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Australia, East Coast
Everest Base Camp
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Trans-Siberian and Trans-Mongolian railway
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The Galápagos Islands
The veteran of independent travel writing marks the launch of her new book 'Silverland' by talking to Lyn Hughes about Siberia, Russia and the BAM railway
Lyn Hughes | Issue 83 | November 2006
"It was 13 years ago that I first met you,” I tell Dervla Murphy when she picks up the phone, wondering if she’ll remember. She does. “My, how the years go,” she laughs.
On that occasion – a warm autumn day in 1993 – I’d been invited to interview her for the very first issue of Wanderlust. As a keen independent traveller I had read all of her books, but as an interviewer, I was a complete greenhorn. I fumbled with the tape recorder and, although the interview went well, I was relieved when it was over. We repaired to the pub for a drink, at which point I discovered – disaster! – the tape was blank.
Thankfully, Dervla was extremely understanding as, there in the pub, I had to start interviewing her all over again. Today, though, everything goes rather more smoothly...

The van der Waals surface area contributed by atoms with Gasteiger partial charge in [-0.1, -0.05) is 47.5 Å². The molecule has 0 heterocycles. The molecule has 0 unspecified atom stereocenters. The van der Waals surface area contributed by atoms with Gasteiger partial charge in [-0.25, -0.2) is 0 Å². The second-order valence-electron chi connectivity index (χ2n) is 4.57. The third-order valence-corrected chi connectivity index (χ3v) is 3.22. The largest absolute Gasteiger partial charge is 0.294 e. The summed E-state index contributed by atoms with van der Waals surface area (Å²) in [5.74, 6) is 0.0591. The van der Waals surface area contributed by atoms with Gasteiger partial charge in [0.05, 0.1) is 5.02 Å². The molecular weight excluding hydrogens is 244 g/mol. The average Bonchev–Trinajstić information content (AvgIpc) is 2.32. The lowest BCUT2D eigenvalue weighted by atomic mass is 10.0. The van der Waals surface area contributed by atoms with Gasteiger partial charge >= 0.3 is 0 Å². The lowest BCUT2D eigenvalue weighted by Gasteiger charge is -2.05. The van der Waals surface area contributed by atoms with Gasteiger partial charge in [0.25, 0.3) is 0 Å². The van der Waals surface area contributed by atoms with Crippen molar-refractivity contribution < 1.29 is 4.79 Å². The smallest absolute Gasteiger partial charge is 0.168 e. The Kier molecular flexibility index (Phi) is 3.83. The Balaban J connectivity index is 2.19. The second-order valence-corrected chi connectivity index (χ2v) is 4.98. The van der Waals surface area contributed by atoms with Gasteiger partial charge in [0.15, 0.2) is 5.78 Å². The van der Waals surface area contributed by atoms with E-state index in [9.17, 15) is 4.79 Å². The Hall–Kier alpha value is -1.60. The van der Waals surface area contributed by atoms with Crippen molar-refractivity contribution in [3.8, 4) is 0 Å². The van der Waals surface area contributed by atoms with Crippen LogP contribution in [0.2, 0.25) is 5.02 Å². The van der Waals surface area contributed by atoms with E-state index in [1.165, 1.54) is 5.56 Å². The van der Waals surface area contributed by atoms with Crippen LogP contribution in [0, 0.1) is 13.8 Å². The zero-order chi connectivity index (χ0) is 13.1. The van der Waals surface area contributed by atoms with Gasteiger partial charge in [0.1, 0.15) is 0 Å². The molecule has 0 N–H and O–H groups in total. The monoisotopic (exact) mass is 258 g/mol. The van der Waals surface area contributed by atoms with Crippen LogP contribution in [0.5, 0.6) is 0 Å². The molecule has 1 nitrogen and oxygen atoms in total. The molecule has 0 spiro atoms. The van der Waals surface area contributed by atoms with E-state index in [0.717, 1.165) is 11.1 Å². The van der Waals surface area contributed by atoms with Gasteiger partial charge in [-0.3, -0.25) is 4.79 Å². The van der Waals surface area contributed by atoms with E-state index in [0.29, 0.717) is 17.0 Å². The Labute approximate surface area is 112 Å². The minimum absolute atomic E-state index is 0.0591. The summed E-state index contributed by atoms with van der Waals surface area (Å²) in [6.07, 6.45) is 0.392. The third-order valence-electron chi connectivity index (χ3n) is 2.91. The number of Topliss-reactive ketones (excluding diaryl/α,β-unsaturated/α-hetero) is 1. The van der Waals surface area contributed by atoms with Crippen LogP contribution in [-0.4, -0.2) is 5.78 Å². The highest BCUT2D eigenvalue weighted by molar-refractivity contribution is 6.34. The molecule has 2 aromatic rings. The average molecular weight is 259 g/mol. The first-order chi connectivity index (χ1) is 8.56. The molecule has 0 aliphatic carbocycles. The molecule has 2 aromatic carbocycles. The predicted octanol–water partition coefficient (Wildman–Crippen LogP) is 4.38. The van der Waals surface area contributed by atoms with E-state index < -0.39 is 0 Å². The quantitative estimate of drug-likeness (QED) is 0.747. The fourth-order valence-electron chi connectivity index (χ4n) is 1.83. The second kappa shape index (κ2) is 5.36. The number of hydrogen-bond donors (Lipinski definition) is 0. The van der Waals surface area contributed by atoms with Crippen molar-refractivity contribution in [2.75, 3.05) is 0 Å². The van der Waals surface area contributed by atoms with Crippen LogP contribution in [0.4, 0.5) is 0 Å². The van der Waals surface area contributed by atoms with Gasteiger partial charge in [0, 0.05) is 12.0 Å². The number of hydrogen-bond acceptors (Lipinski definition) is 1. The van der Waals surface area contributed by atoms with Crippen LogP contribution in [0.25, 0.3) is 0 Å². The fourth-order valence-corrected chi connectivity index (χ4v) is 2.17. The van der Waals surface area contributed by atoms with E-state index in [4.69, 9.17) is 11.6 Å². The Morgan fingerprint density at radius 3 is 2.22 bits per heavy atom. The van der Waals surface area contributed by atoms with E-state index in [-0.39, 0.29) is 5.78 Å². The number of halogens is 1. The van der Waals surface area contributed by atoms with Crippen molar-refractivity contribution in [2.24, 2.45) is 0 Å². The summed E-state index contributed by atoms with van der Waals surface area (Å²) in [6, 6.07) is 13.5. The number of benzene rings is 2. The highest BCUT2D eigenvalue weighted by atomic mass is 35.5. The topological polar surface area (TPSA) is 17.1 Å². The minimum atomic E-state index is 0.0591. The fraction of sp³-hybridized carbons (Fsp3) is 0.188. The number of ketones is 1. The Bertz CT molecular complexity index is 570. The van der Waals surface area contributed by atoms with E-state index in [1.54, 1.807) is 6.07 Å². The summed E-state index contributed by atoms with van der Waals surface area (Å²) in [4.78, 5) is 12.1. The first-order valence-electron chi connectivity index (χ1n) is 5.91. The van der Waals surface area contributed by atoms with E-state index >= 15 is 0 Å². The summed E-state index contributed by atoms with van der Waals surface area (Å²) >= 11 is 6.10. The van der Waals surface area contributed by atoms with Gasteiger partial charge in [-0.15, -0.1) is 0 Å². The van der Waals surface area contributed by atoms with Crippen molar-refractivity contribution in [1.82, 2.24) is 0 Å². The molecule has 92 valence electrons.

Your book, Silverland, is about Siberia. What first drew you there?
That’s a long story! I ended up going through it by accident. I was on my way to the Russian Far East, beyond Siberia, when I had a couple of minor accidents which prevented me cycling for a few months. So I stayed on in Siberia, fell in love with it; that was in mid-summer, very hot – and I decided I would like to see it in winter. That’s why I went back.
People will think you’re mad, travelling there at –35°C.
Not really – not if you’re properly dressed. Canadians would be used to that. In parts of Canada the climate is very similar to Siberia. Very dry and cold.
What made you fall in love with Siberia?
Partly it’s the sheer vastness of it. Thousands and thousands of miles of uninhabited landscape, apart from the settlements where I stayed. And the beauty of the light is quite extraordinary. In winter there is so much ice – it was more ice and a light dusting of snow rather than the deep snow one imagined.
The locals were surprised that you weren’t dressed in as many layers as they were.
Yes, but they were quite right. I did have to borrow more layers. They love their climate. They love the winter.
Was not being able to speak Russian a handicap?
Huge – it meant I was dependent on the very few English speakers, who were mostly teachers. I was lucky to meet as many as I did and they were extremely kind. They introduced me to anyone in their town that spoke English – that’s how it worked.
This was different from many of your previous journeys – you were travelling on a train, not a bike.
I was hoping at the end to be on a bike but then that man came up...
The theft of your bike, ‘Pushkin’? What stunned me was that you didn’t seem to be angry.
I remember my most beloved bicycle was stolen in South Africa; it’s very difficult to be angry when you’re being robbed by people who clearly have much less than you, and who don’t do you any damage. If they’d attacked me it would have been different but when they’re simply helping themselves to your ‘soft’ possessions, which you can so easily replace, it’s hard to be angry.